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Michele Hangley

Campaign Cycle: 2019
Office: Common Pleas
Details
First Name
Michele
Last Name
Hangley
Status
Withdrawn
Campaign Cycle
2019
Office
Common Pleas
Sitting Judge
No
Party
Democrat
Phone
215-681-8428
Email Address
hangleyforjudge@gmail.com
Website
https://www.hangleyforjudge.com
Ballot Position
28
Button #
0
Votes
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Endorsements
Bar Association Rating
Highly Recommended
Party/Wards
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Unions
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Progressive Groups
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Clergy
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Public Officials
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News Papers
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Questionnaire
What has been the general nature of your practice?
For nearly twenty years, I have represented individuals, businesses, and government agencies in various kinds of civil litigation. In 2018, my most significant matter was successfully representing Governor Tom Wolf and other members of the Commonwealth’s Executive Branch in the Pennsylvania Congressional gerrymandering litigation. In recent years, I have also represented a newspaper in a libel case brought by a labor leader, a women’s health provider whose landlord tried to force it out of its building, attorneys and clients in legal malpractice cases, and parties to commercial disputes. My pro bono work has included representing immigrants seeking political asylum, pursuing a civil rights claim on behalf of a mentally ill prisoner who was badly beaten by prison guards, and helping a nonprofit home for medically fragile children defend itself against litigation.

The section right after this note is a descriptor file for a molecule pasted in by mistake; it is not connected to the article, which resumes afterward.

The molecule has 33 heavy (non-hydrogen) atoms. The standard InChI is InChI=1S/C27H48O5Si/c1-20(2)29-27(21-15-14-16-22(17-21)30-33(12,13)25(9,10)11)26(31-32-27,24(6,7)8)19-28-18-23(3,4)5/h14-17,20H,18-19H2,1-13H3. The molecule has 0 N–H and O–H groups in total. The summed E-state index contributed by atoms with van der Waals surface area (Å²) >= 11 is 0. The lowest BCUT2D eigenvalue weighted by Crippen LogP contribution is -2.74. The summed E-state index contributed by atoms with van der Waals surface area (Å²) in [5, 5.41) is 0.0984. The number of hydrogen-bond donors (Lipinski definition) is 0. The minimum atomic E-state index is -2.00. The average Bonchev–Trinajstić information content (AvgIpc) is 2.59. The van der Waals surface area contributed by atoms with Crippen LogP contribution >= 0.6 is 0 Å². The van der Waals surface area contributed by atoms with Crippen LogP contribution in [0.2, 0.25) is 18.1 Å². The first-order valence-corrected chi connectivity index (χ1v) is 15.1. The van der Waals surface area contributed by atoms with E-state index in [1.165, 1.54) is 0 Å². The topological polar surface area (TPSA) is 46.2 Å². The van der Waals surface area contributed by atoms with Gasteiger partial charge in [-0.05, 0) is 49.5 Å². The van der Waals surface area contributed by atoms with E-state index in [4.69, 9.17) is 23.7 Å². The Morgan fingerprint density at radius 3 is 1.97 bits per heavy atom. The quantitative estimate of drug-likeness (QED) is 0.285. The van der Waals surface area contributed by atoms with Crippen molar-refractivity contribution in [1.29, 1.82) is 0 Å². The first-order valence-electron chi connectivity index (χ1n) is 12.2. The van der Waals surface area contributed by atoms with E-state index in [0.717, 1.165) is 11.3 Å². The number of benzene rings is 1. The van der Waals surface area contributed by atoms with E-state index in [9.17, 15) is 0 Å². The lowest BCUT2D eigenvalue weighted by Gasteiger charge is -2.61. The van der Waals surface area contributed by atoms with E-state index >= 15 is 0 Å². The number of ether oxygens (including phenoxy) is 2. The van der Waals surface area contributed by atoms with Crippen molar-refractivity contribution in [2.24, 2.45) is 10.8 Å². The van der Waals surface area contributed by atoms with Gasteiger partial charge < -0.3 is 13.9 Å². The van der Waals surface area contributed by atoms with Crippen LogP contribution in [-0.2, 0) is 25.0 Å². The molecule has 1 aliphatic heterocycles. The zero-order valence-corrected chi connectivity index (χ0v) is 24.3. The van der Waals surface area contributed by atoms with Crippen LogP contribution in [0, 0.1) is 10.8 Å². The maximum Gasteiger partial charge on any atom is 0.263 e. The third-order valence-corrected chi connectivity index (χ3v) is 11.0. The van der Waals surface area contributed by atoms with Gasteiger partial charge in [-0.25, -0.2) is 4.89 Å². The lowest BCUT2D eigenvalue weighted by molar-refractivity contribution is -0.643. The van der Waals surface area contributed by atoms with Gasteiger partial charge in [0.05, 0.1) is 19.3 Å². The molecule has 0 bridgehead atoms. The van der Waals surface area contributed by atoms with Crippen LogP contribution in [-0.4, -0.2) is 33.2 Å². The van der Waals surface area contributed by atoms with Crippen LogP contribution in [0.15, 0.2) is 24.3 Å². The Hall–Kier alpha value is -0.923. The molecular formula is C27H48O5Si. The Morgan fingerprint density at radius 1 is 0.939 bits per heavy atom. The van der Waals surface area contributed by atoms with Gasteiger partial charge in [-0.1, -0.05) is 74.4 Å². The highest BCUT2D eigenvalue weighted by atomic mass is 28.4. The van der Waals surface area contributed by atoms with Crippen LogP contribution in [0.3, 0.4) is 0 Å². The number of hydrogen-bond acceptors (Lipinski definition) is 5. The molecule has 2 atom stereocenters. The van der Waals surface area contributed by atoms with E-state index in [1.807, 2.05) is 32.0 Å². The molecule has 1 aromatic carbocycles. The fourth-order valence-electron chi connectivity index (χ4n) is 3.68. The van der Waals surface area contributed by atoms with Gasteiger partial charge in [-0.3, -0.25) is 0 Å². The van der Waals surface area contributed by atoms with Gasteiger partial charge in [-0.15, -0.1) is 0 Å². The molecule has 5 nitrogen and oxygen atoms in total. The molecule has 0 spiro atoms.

I have also served two three-year terms as a Hearing Committee Member for the Disciplinary Board of the Supreme Court of Pennsylvania, presiding over attorney disciplinary hearings. The Philadelphia Court of Common Pleas Commerce Program has appointed me to act as a discovery master and as a receiver in contentious partnership disputes.
Why do you consider yourself qualified to be judge?